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Putin foe blasts Russian "abuse" of Interpol after brief arrest

Bill Browder briefly detained
Putin critic freed after brief arrest in Spain 03:45

Businessman Bill Browder, who was once the biggest foreign investor in Russia but has become a vocal critic of the country and clashed with President Vladimir Putin's government, said Wednesday that he was detained briefly in Spain on a Russian arrest warrant. Browder, an American-born financier based in the U.K., told CBS News Radio after his release that Russia should be expelled from the international police network Interpol for "abusing" it to have him detained.  

Browder, who has said Putin directly orchestrated a Kremlin attempt to influence the presidential campaign of Donald Trump in 2016, tweeted on Wednesday morning that he'd been arrested on an Interpol warrant, but the law enforcement body denied involvement.

"Just was arrested by Spanish police in Madrid on a Russian Interpol arrest warrant. Going to the police station right now," Browder said on Twitter, adding that the police would not tell him which station he was being taken to. He posted a photo taken from the back of the police car.

Not long after the tweets, the Spanish police told The Associated Press and Reuters news agencies that Browder was not under arrest, had been released from a station in Madrid, and appeared to have been picked up on an expired warrant.  

Browder himself then re-emerged on Twitter, confirming his release and accusing Russia of having "abused" Interpol for a sixth time in efforts to have him arrested.

A spokesperson at the Interpol Press office told CBS News earlier on Wednesday that, "Browder has never been put on a Interpol Red notice, there have been requests made in the past, but he has never been on any Interpol Red Notice." The spokesperson denied that Browder was even in the agency's data base.

Interpol referred questions about Browder's detention to the Spanish authorities.

In a later tweet, Browder said the Spanish national police had told him he was being detained on a "new" Interpol "Red Notice" issued on behalf of Russia. Browder claimed earlier that he was released by the Spanish police after the "Interpol General Secretary in Lyon advised them not to honor" the new Red Notice. An Interpol Red Notice is the instrument of arrest used by the international police conglomeration; it is issued as a formal request for a member state's domestic forces to apprehend a named individual.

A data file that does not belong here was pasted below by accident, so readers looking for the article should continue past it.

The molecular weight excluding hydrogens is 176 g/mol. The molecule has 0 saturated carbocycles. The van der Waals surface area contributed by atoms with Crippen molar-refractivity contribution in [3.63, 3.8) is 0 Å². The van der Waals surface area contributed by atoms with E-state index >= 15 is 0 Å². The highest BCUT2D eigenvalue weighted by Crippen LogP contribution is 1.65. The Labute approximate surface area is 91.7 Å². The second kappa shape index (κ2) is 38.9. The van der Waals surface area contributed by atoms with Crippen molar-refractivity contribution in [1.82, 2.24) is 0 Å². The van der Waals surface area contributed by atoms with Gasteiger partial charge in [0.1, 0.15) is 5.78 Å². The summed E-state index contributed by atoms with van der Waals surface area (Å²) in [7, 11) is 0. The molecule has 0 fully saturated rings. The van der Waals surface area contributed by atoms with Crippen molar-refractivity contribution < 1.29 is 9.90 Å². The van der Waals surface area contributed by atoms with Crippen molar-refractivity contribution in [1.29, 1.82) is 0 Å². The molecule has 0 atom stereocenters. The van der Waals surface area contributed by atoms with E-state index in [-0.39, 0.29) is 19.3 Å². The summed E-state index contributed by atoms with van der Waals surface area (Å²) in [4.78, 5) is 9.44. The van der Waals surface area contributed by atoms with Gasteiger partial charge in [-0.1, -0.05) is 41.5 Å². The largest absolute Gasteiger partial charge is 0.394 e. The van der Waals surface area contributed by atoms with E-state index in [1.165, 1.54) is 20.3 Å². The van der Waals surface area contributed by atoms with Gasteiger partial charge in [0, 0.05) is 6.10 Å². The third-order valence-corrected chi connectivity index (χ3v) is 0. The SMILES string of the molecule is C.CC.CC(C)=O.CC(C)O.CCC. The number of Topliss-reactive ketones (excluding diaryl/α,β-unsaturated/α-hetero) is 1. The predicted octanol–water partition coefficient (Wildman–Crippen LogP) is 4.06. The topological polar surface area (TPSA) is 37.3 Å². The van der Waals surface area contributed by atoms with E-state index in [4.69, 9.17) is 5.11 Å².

Bill Browder on past dealings with Russian lawyer in Trump Jr. meeting 06:02

He later posted a photo of himself at the airport, saying he had been cleared to fly out of the country back to his home in London "without any further problems." He repeated that he had been told he was detained on a new, active Red Notice at Russia's behest, and he criticized the law enforcement agency as being "incapable of stopping Russian abuse of their systems." 

"Russia should be expelled from Interpol," Browder told CBS News Radio on the phone before he left Madrid. "They have abused Interpol so many different times now, and Interpol clearly doesn't have the systems to prevent it. I'm the prime example, and Russia should no longer have access to the Interpol system."

"What's behind this arrest is a high-level political persecution from Vladimir Putin," Browder said, calling it direct retribution for his work in getting the Magnitsky Act passed by the U.S. Congress. 

"I'm also involved in having initiated 15 money laundering investigations in 15 different countries connected to Putin and his cronies having received money from the crime that Sergey Magnitsky was murdered over," added the financier.

Browder, CEO of Hermitage Capital, has become a major antagonist to the Kremlin in recent years, routinely criticizing Vladimir Putin's government for silencing critics and highlighting the alarming rate at which journalists have been attacked in the country. 

The last tweet Browder sent before he was detained on Wednesday was a re-tweet of someone lamenting the apparent death of yet another journalist who had been critical of the Kremlin. Ukrainian police said Arkady Babchenko was gunned down in Kiev on Tuesday -- the city to which he had recently fled from Russia, fearing for his life.